What is the pricing policy in agriculture

Agricultural market and agricultural price policy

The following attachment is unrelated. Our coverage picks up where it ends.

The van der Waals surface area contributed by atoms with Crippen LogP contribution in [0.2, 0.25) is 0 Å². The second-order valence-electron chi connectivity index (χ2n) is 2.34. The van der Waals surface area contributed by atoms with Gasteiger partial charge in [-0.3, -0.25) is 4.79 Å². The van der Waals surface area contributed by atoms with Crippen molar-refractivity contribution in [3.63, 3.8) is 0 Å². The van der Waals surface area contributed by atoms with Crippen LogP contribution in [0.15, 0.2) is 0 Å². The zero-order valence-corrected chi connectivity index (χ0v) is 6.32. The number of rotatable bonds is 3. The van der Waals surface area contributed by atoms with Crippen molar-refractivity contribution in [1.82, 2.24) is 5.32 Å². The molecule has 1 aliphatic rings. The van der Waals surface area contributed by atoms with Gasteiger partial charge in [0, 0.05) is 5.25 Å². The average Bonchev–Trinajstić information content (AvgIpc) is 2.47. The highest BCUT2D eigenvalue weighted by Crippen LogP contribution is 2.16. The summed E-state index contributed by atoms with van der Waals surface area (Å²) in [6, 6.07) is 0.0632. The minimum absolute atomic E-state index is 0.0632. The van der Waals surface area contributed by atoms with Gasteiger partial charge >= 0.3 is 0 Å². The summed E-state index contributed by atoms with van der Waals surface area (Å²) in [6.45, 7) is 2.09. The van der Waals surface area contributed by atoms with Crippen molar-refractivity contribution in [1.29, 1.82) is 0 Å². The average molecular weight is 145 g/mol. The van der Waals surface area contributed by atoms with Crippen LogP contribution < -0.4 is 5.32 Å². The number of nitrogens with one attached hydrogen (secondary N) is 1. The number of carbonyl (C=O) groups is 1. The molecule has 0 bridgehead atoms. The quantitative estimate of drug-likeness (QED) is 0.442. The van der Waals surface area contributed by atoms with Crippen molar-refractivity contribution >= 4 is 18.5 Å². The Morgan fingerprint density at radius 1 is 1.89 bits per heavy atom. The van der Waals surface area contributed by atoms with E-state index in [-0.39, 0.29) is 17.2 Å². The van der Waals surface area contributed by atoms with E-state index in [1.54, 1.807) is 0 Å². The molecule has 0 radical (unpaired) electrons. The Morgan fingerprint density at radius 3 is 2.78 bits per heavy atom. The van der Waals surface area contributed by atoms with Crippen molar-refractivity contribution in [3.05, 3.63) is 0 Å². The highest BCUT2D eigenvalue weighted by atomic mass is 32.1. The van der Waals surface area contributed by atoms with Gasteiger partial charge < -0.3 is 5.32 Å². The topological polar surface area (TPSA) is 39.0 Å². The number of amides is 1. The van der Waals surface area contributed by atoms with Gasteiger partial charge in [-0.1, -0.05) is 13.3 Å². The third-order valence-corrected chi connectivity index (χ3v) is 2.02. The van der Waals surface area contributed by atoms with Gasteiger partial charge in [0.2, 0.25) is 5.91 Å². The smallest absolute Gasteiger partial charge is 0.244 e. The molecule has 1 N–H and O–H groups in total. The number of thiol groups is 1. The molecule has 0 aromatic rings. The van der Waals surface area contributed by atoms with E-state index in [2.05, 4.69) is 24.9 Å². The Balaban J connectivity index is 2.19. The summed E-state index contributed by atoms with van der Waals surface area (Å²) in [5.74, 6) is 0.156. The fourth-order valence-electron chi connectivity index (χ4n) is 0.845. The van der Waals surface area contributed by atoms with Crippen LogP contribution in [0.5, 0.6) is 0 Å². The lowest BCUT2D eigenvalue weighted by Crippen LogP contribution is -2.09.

takes into account specific factors that affect market supply and price developments in the agricultural sector. The natural dependence of supply (natural production conditions) and demand (population development, individual calorie requirement) leads to relatively large fluctuations in supply and relative uniformity in demand. Under these conditions, there are very large price fluctuations on free agricultural markets (- KING's rule). The agricultural markets are characterized by a polypolistic structure of supply and competition between producers. This is why they do not succeed in individually or jointly exerting influence on agricultural markets and prices. This explains the tendency of agricultural producers to make use of state agricultural market and price policies. As a result of the relatively low income elasticity of the demand for agricultural products (-p ENGEL's law), the possibilities of agriculture to participate in economic growth through the volume economy are limited, while technical progress enables a relatively strong expansion of production. This context gives rise to tendencies towards a weakening of the supplier position on the agricultural markets. With increasing economic development, the importance of the treatment and processing of agricultural products outside of the farms increases. This results in a trend towards a decrease in the producer's share in the consumer price. The classic agricultural market and price policy is limited to influencing the orderly flow of the market process, controlling cross-border traffic and collecting taxes and duties for fiscal reasons. For a long time, governments were powerless to deal with fluctuations in supply and prices. Only the prosperity of the industrialized nations enables them to develop and use a detailed and usually complex set of instruments to stabilize the agricultural markets. Measures to promote market observation, market statistics and producer information serve to limit the production errors that frequently occur under the conditions of the polypole. A rational marketing of agricultural products is in the interests of producers and consumers. It is guaranteed by - competition. Measures for its maintenance and development can be seen, among other things, in the promotion of the agricultural cooperative system and other forms of cooperation. One of the most important tasks of market and price policy is to protect domestic agriculture from foreign competition. The superiority of foreign competition and the strategic need to maintain a certain level of national self-sufficiency provide the basis for this. The usual means of -3 protectionism are protective tariffs, levies and quotas for imports. The increase in domestic prices compared to world market prices that can thus be achieved is at the expense of the consumer. This direct impact can be avoided if the producers are supported directly by -4 subsidies instead of through the prices (deficiency payments). The consumer is then indirectly charged as a taxpayer. With the help of a skimming system that includes all important agricultural products, all fluctuations in domestic supply and demand can be passed on to the external market. If this system is supplemented by interventions that prevent prices from falling below a certain level, then it is possible to limit price movements until the market is largely stabilized. The smooth functioning of such a skimming and intervention system assumes, however, that the degree of self-sufficiency is not fully achieved even with larger supply quantities and weaker demand, that the external market is large enough to absorb domestic deficit or surplus positions, that external supply is elastic and one Subject to pricing under competition. With regard to increasing national self-sufficiency, the higher the elasticity of domestic supply and demand in relation to price, the more effective the levy system is. The effect on agricultural income growth is greater the lower the price elasticity of domestic supply and demand. The price elasticity of domestic supply, which is relatively high in the long term, in particular, has the consequence that the intervention volumes increase with continuous application of the levy system. From this arises the need to supplement the system with measures of domestic production quotas and / or producers' participation in the costs of surplus disposal. This shows the limits of the positive income effect of market and price policy. Today it is recognized that income policy for agriculture can no longer be pursued solely through market and price policy. At the international level, agricultural market and price policy contributes to the stabilization of individual markets through the agreement of goods agreements, which aim to secure minimum prices for exporting countries and minimum supply for importing countries. The inevitably diverging interests and the uncertainty, especially of the development of production as well as the coming about of worldwide agreements. The agricultural market and price policy for the Federal Republic is operated within the framework of the European agricultural policy. Literature: Wöhlken, E. (1991). Plate, R., Böckenhoff, E. (1984)

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